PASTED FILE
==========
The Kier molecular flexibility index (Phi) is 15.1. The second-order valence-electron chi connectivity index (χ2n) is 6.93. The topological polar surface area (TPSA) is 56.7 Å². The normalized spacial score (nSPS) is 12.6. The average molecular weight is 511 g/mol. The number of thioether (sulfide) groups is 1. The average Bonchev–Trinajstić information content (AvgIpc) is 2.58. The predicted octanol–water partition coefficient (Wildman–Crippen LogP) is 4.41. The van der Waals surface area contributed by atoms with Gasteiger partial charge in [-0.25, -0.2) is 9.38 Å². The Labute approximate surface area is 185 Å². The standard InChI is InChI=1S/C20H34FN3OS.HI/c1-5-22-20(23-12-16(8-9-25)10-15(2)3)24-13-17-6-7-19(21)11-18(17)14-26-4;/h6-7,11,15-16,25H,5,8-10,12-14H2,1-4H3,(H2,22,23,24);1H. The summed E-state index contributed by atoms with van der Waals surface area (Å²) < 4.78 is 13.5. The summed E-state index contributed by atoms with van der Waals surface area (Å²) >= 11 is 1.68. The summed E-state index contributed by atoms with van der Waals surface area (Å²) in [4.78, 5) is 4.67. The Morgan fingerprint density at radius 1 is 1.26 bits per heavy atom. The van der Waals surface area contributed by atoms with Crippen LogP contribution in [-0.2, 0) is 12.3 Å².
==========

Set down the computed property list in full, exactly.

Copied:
The Kier molecular flexibility index (Phi) is 15.1. The second-order valence-electron chi connectivity index (χ2n) is 6.93. The topological polar surface area (TPSA) is 56.7 Å². The normalized spacial score (nSPS) is 12.6. The average molecular weight is 511 g/mol. The number of thioether (sulfide) groups is 1. The average Bonchev–Trinajstić information content (AvgIpc) is 2.58. The predicted octanol–water partition coefficient (Wildman–Crippen LogP) is 4.41. The van der Waals surface area contributed by atoms with Gasteiger partial charge in [-0.25, -0.2) is 9.38 Å². The Labute approximate surface area is 185 Å². The standard InChI is InChI=1S/C20H34FN3OS.HI/c1-5-22-20(23-12-16(8-9-25)10-15(2)3)24-13-17-6-7-19(21)11-18(17)14-26-4;/h6-7,11,15-16,25H,5,8-10,12-14H2,1-4H3,(H2,22,23,24);1H. The summed E-state index contributed by atoms with van der Waals surface area (Å²) < 4.78 is 13.5. The summed E-state index contributed by atoms with van der Waals surface area (Å²) >= 11 is 1.68. The summed E-state index contributed by atoms with van der Waals surface area (Å²) in [4.78, 5) is 4.67. The Morgan fingerprint density at radius 1 is 1.26 bits per heavy atom. The van der Waals surface area contributed by atoms with Crippen LogP contribution in [-0.2, 0) is 12.3 Å².